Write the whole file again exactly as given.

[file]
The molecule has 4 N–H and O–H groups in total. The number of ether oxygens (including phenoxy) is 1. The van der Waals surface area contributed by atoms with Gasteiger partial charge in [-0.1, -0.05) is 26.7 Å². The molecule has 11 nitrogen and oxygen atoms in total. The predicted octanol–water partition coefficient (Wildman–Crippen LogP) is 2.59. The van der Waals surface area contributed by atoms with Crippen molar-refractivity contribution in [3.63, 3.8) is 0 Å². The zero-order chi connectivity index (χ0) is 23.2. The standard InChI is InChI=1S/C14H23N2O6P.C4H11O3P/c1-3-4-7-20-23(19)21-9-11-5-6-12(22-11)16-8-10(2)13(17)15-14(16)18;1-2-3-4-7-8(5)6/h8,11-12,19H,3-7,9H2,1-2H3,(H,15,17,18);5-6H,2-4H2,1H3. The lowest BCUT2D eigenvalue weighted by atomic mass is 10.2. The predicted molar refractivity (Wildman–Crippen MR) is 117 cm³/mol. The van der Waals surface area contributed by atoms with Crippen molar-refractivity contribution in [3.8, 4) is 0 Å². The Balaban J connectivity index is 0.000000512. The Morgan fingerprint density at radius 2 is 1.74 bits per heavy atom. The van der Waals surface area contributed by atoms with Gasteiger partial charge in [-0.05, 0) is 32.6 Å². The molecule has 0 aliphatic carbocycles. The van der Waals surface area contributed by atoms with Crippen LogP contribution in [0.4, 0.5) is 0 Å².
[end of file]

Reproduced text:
The molecule has 4 N–H and O–H groups in total. The number of ether oxygens (including phenoxy) is 1. The van der Waals surface area contributed by atoms with Gasteiger partial charge in [-0.1, -0.05) is 26.7 Å². The molecule has 11 nitrogen and oxygen atoms in total. The predicted octanol–water partition coefficient (Wildman–Crippen LogP) is 2.59. The van der Waals surface area contributed by atoms with Crippen molar-refractivity contribution in [3.63, 3.8) is 0 Å². The zero-order chi connectivity index (χ0) is 23.2. The standard InChI is InChI=1S/C14H23N2O6P.C4H11O3P/c1-3-4-7-20-23(19)21-9-11-5-6-12(22-11)16-8-10(2)13(17)15-14(16)18;1-2-3-4-7-8(5)6/h8,11-12,19H,3-7,9H2,1-2H3,(H,15,17,18);5-6H,2-4H2,1H3. The lowest BCUT2D eigenvalue weighted by atomic mass is 10.2. The predicted molar refractivity (Wildman–Crippen MR) is 117 cm³/mol. The van der Waals surface area contributed by atoms with Crippen molar-refractivity contribution in [3.8, 4) is 0 Å². The Balaban J connectivity index is 0.000000512. The Morgan fingerprint density at radius 2 is 1.74 bits per heavy atom. The van der Waals surface area contributed by atoms with Gasteiger partial charge in [-0.05, 0) is 32.6 Å². The molecule has 0 aliphatic carbocycles. The van der Waals surface area contributed by atoms with Crippen LogP contribution in [0.4, 0.5) is 0 Å².